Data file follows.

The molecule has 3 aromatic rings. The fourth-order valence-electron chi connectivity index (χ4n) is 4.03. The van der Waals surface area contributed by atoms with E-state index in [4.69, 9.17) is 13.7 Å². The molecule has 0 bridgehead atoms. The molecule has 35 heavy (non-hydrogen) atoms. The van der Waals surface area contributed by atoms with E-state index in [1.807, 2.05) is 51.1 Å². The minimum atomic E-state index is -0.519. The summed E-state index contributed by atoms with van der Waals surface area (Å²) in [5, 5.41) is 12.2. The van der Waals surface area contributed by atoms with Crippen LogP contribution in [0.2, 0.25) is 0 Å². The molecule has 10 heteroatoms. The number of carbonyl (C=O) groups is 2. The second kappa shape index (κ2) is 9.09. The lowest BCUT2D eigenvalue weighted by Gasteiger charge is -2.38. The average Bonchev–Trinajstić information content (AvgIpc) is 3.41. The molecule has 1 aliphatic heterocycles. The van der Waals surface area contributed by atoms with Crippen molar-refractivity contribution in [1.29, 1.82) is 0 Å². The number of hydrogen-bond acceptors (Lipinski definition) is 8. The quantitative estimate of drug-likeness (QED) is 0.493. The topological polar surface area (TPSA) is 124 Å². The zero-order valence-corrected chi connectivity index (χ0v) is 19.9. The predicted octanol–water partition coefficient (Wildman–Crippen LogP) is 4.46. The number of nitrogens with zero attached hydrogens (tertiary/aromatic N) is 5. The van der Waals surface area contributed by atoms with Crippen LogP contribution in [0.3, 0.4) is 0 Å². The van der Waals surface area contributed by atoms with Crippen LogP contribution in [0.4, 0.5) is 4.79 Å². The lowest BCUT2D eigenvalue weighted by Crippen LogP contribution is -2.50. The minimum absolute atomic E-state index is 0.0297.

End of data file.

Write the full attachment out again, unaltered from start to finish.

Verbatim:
The molecule has 3 aromatic rings. The fourth-order valence-electron chi connectivity index (χ4n) is 4.03. The van der Waals surface area contributed by atoms with E-state index in [4.69, 9.17) is 13.7 Å². The molecule has 0 bridgehead atoms. The molecule has 35 heavy (non-hydrogen) atoms. The van der Waals surface area contributed by atoms with E-state index in [1.807, 2.05) is 51.1 Å². The minimum atomic E-state index is -0.519. The summed E-state index contributed by atoms with van der Waals surface area (Å²) in [5, 5.41) is 12.2. The van der Waals surface area contributed by atoms with Crippen LogP contribution in [0.2, 0.25) is 0 Å². The molecule has 10 heteroatoms. The number of carbonyl (C=O) groups is 2. The second kappa shape index (κ2) is 9.09. The lowest BCUT2D eigenvalue weighted by Gasteiger charge is -2.38. The average Bonchev–Trinajstić information content (AvgIpc) is 3.41. The molecule has 1 aliphatic heterocycles. The van der Waals surface area contributed by atoms with Crippen molar-refractivity contribution in [1.29, 1.82) is 0 Å². The number of hydrogen-bond acceptors (Lipinski definition) is 8. The quantitative estimate of drug-likeness (QED) is 0.493. The topological polar surface area (TPSA) is 124 Å². The zero-order valence-corrected chi connectivity index (χ0v) is 19.9. The predicted octanol–water partition coefficient (Wildman–Crippen LogP) is 4.46. The number of nitrogens with zero attached hydrogens (tertiary/aromatic N) is 5. The van der Waals surface area contributed by atoms with Crippen LogP contribution in [0.3, 0.4) is 0 Å². The van der Waals surface area contributed by atoms with Crippen LogP contribution in [0.4, 0.5) is 4.79 Å². The lowest BCUT2D eigenvalue weighted by Crippen LogP contribution is -2.50. The minimum absolute atomic E-state index is 0.0297.